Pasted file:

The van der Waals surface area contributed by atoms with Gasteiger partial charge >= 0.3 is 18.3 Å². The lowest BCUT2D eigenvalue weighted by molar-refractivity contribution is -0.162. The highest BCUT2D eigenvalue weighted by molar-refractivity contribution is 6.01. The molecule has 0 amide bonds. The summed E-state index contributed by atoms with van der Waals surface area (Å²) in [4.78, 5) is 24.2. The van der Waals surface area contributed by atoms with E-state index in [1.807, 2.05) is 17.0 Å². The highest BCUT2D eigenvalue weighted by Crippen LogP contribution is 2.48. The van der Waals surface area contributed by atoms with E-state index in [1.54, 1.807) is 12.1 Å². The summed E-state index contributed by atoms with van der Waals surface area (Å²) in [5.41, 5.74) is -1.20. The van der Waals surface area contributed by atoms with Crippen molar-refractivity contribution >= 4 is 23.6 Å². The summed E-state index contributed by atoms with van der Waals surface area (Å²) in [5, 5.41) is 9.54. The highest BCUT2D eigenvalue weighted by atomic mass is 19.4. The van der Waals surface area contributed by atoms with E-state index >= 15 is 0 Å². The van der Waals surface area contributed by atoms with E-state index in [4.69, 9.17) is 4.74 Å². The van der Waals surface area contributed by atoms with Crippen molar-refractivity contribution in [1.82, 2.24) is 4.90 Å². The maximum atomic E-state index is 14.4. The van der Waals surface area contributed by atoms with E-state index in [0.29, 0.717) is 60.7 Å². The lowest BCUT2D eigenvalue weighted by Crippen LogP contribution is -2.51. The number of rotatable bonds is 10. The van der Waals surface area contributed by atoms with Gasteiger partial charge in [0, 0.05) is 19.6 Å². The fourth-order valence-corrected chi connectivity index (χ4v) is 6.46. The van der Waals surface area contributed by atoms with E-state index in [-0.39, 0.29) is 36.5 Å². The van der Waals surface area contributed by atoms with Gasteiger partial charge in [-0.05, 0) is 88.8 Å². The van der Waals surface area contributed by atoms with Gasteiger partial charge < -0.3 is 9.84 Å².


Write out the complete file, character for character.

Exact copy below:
The van der Waals surface area contributed by atoms with Gasteiger partial charge >= 0.3 is 18.3 Å². The lowest BCUT2D eigenvalue weighted by molar-refractivity contribution is -0.162. The highest BCUT2D eigenvalue weighted by molar-refractivity contribution is 6.01. The molecule has 0 amide bonds. The summed E-state index contributed by atoms with van der Waals surface area (Å²) in [4.78, 5) is 24.2. The van der Waals surface area contributed by atoms with E-state index in [1.807, 2.05) is 17.0 Å². The highest BCUT2D eigenvalue weighted by Crippen LogP contribution is 2.48. The van der Waals surface area contributed by atoms with E-state index in [1.54, 1.807) is 12.1 Å². The summed E-state index contributed by atoms with van der Waals surface area (Å²) in [5.41, 5.74) is -1.20. The van der Waals surface area contributed by atoms with Crippen molar-refractivity contribution >= 4 is 23.6 Å². The summed E-state index contributed by atoms with van der Waals surface area (Å²) in [5, 5.41) is 9.54. The highest BCUT2D eigenvalue weighted by atomic mass is 19.4. The van der Waals surface area contributed by atoms with E-state index >= 15 is 0 Å². The van der Waals surface area contributed by atoms with E-state index in [4.69, 9.17) is 4.74 Å². The van der Waals surface area contributed by atoms with Crippen molar-refractivity contribution in [1.82, 2.24) is 4.90 Å². The maximum atomic E-state index is 14.4. The van der Waals surface area contributed by atoms with E-state index in [0.29, 0.717) is 60.7 Å². The lowest BCUT2D eigenvalue weighted by Crippen LogP contribution is -2.51. The number of rotatable bonds is 10. The van der Waals surface area contributed by atoms with Gasteiger partial charge in [0, 0.05) is 19.6 Å². The fourth-order valence-corrected chi connectivity index (χ4v) is 6.46. The van der Waals surface area contributed by atoms with E-state index in [-0.39, 0.29) is 36.5 Å². The van der Waals surface area contributed by atoms with Gasteiger partial charge in [-0.05, 0) is 88.8 Å². The van der Waals surface area contributed by atoms with Gasteiger partial charge < -0.3 is 9.84 Å².